If you want to ensure commands inside of your PowerShell scripts execution in a specific order, build Pester tests to ensure they do.

Be sure to check out the Pester Book to learn how to not only learn how to use Pester but how to learn testing methodologies!

One of the great features of Pester is mock assertions. If I have a script or a function that contains various function references inside, and I want to be sure my code follows a particular pattern, I can create mocks for those functions and then use the Assert-MockCalled command to do so.

For example, let's say I have a function that first tests to ensure a computer is online. If it's available, I'll then create a file on it.

function New-ExampleFunction
{
    param (
      [Parameter(Mandatory)]
      [string]$ComputerName,
 
      [Parameter(Mandatory)]
      [string]$FileName
   )
 
   if (Test-Connection -ComputerName $ComputerName -Quiet -Count 1)
   {
      Add-Content -Path "\\$ComputerName\c$\$FileName" -Value 'some value here'
   }
}

Typical Pester Assertions

I can then create a couple of Pester tests to ensure the computer was checked to be available, and I attempted to create the file on the computer.

describe 'New-ExampleFunction' {
 
   mock 'Test-Connection' {
      $true
   }
 
   mock 'Add-Content'
 
   it 'tests to ensure the computer is online' {
 
      New-ExampleFunction -ComputerName 'somecomputer' -FileName 'somefilename.txt'
 
      $assMParams = @{
         'CommandName' = 'Test-Connection'
         'Times' = 1
         'Exactly' = $true
         'Scope' = 'It'
         'ParameterFilter' = {$ComputerName -eq 'somecomputer' }
      }
      Assert-MockCalled @assMParams
   }
 
   it 'attempts to create the right file' {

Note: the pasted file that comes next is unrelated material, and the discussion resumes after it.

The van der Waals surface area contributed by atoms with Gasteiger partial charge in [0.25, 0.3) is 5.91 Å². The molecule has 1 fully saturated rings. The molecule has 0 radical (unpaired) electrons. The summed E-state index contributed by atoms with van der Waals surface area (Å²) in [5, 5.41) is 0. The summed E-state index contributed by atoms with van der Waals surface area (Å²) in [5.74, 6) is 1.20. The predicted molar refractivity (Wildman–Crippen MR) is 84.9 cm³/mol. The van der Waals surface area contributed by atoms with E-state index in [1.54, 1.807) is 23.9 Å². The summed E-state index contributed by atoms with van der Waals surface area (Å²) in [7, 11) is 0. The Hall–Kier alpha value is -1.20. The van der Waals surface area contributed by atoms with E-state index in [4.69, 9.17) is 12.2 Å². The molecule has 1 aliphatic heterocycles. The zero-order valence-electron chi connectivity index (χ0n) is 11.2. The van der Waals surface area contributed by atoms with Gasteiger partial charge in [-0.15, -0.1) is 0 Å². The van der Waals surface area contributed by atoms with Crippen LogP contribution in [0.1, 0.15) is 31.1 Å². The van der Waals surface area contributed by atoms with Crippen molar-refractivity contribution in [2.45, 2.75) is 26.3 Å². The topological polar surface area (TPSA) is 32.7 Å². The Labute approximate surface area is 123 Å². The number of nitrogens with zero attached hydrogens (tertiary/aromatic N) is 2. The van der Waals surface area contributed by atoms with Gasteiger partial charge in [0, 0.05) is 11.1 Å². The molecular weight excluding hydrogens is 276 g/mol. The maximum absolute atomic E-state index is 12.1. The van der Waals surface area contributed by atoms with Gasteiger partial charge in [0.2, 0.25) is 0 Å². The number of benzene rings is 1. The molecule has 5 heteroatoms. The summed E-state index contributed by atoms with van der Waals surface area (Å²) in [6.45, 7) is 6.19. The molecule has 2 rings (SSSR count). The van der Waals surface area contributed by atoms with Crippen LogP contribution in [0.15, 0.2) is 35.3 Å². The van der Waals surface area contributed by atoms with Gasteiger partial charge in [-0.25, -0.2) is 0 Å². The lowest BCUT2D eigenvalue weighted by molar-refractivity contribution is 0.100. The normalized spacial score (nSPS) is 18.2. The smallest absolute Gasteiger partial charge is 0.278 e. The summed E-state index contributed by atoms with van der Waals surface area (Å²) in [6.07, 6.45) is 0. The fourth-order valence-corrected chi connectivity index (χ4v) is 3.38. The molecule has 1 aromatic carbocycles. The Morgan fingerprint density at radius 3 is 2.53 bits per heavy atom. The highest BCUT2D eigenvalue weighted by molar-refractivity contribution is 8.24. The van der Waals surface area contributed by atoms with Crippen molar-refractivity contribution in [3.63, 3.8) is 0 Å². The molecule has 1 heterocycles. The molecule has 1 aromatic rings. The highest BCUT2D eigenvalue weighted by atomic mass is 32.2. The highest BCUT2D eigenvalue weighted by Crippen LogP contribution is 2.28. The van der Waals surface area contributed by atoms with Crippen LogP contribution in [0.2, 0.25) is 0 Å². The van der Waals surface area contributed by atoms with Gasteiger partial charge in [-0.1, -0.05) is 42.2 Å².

New-ExampleFunction -ComputerName 'somecomputer' -FileName 'somefilename.txt'
 
      $assMParams = @{
         'CommandName' = 'Add-Content'
         'Times' = 1
         'Exactly' = $true
         'Scope' = 'It'
         'ParameterFilter' = { $Path -eq '\\somecomputer\c$\somefilename.txt' }
      }
      Assert-MockCalled @assMParams
   }
 
}

This is all well and good but this time order is important to me. As-is, I could have accidentally copied and pasted the Test-Connection snippet after the Add-Content reference and Pester would gladly display all green for my test results. This would defeat the purpose of my function altogether. Pester currently has no idea of the order of execution. Let's fix that.

Unfortunately, there's no built-in way to test order of function execution. However, since this is just PowerShell, we can build our own! In a nutshell, we're going to build out everything the same but this time I'm also going to create an array that each mock will add an item to when it's called. Once I have this array, I can then assert which indexes in that array should be what values. This will allow me to check various index values.

Testing Assertions in Order

Using the above example again, let's write these tests to ensure a particular order; that is to ensure Test-Connection is called before Add-Content.

First, I'll create an array called mockOrder at the top of my describe block. You'll notice that I'm scoping it to script because otherwise, the mocks wouldn't be able to see it.

$script:mockOrder = @()

Next, I'll modify the mocks to add some descriptive value to the array if they are executed.

mock 'Test-Connection' {
   $true
   $script:mockOrder += 'Test-Connection'
}
 
mock 'Add-Content' {
   $script:mockOrder += 'Add-Content'
}

Now I know whenever Test-Connection or Add-Content is called in my function, they will add their name as a value to the $mockOrder array.

I now don't even need to use Assert-MockCalled at all. At this point, I simply need to check a couple of values in the $mockOrder array to ensure they are in the right place.

$script:mockOrder[0] | should be 'Test-Connection' $script:mockOrder[1] | should be 'Add-Content'

This is asserting that the Test-Connection value is the first element in the array thus was called first, and Add-Content is right after it.

Let's intentionally break it by switching up the order.

function New-ExampleFunction
{
   param (
   [Parameter(Mandatory)]
   [string]$ComputerName,
 
   [Parameter(Mandatory)]
   [string]$FileName
)
 
   Add-Content -Path "\\$ComputerName\c$\$FileName" -Value 'some value here'
   Test-Connection -ComputerName $ComputerName -Quiet -Count 1
}

Original pester test:

2016-08-09_18-01-17

Now I'll refactor the tests to check for order as I've explained above.

2016-08-09_18-03-27

Nice! It failed. I can then get it to pass again by putting the function references in the right order.

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